My first weekend back in Suncheon
, South Korea
. I only got out of bed at 1:30 this afternoon, and have been slowly recovering from a hangover
. I've played a couple of games of Go
on the Internet
and won both. Aside from that, the only productive thing I've done all day is buy myself a pair of glasses
to replace the ones that I lost during my Christmas vacation
. I still marvel at how cheap glasses are in Korea. I paid 100,000 Won
for mine, probably about 75$ US, although I don't know the exact exchange rate
, and the Koreans are all surprised because that seems awfully expensive
to them. Most pairs run for 50,000-60,000 Won. I have no idea why glasses of all things are so cheap, given that most things are similar in price to what you'd pay back in North America
Last night was good. I went out with my friend 2-Pac (nicknamed thus, because his name is Mr. Pak) and had some ori bulgogi (barbequed duck) and oship seju (a 50-50 mix of soju (Korean vodka-equivalent) and bek seju (Korean ginseng wine)). We then met up with my friend/girlfriend Eun Jung (we're sort of in that in-between stage... more on that later) and a few others and went to Elvis, our favorite bar, just two blocks away from the duck restaurant.
Four or five pints of Korean beer later, we decided to leave the bar and go back to my apartment, where I have a bottle of good Cuban rum that I brought back from Canada. After we'd worked our way through two-thirds of that and some maeshil-ju (plum wine), I was good and loaded, as was 2-Pac. The rest of them were only a bit drunk, because they hadn't had the oship seju that we had with dinner. Amazingly, Eun Jung never seems to mind if I get really drunk around her, which is good, since I met her while she was working in a bar, and I was getting wasted there.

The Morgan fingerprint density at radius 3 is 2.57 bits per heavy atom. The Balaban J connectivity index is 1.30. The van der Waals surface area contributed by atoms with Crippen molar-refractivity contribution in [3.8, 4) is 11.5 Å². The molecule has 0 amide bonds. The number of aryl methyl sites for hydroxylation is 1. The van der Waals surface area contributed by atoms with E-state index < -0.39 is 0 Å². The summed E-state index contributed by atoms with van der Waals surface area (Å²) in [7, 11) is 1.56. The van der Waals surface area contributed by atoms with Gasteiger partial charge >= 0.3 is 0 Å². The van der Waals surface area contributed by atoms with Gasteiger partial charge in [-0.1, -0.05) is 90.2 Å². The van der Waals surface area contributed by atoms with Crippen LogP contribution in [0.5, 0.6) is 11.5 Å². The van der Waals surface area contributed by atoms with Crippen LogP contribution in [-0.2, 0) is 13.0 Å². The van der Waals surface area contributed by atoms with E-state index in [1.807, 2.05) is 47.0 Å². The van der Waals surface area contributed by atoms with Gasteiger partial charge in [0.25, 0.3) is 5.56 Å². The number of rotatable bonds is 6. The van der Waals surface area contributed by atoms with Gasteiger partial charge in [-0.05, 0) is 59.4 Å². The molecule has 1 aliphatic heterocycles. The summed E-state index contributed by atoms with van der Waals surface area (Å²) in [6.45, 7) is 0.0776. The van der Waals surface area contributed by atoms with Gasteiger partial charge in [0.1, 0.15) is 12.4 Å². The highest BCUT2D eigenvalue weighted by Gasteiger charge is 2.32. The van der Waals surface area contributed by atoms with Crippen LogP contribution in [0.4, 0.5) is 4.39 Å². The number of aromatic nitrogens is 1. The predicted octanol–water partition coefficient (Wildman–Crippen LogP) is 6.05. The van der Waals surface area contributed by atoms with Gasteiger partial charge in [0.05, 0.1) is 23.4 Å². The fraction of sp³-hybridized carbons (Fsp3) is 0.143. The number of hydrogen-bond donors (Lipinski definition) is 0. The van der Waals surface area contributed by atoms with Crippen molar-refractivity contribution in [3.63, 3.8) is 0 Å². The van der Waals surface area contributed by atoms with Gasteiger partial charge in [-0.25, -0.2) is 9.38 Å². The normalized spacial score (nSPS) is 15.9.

It seems that Eun Jung and I are moving in the direction of a relationship. No one there last night, except 2-Pac, had met her before, so of course everyone who showed up immediately asked, "Is she your girlfriend?" I shrugged, and finally, after being asked for about the fourth time, said, "Molayo (I don't know). Ask her." She said, "Na do molayo." (I don't know either). Since Korean girls will usually tell you emphatically that they just want to be friends even if they're really interested in you (they want to be chased... Korean men have to be persistent and not take no for an answer), her answering in the uncertain means that she also thinks we're headed that way. Later in the evening, back at my apartment, I brushed my hand up against hers, trying to make it seem accidental, to gauge her response, and she immediately took it and held it. That's first base in Korean terms. Because of Korean attitude towards physical affection and relationships, the equivalents to the Western first base-second base-third base-home run system is first base: holding hands, second base: arm around the girl, third base: kissing, home run: sex. If you get as far as kissing a Korean girl, it's virtually guaranteed that she'd sleep with you or marry you, depending on whether she's one of the promiscuous ones, or one of the conservative ones. Speaking of which, that worried me last night. Eun Jung's younger sister got engaged in early December, and she told me last night that now her older sister is engaged, too. That leaves her. Knowing Korean girls, she's probably already worried about being forever unmarried, and looking to get hitched with whatever guy seems most likely... which would be me, in this case. I suppose all things are possible, but I wouldn't be considering marriage until at least a couple years into the relationship.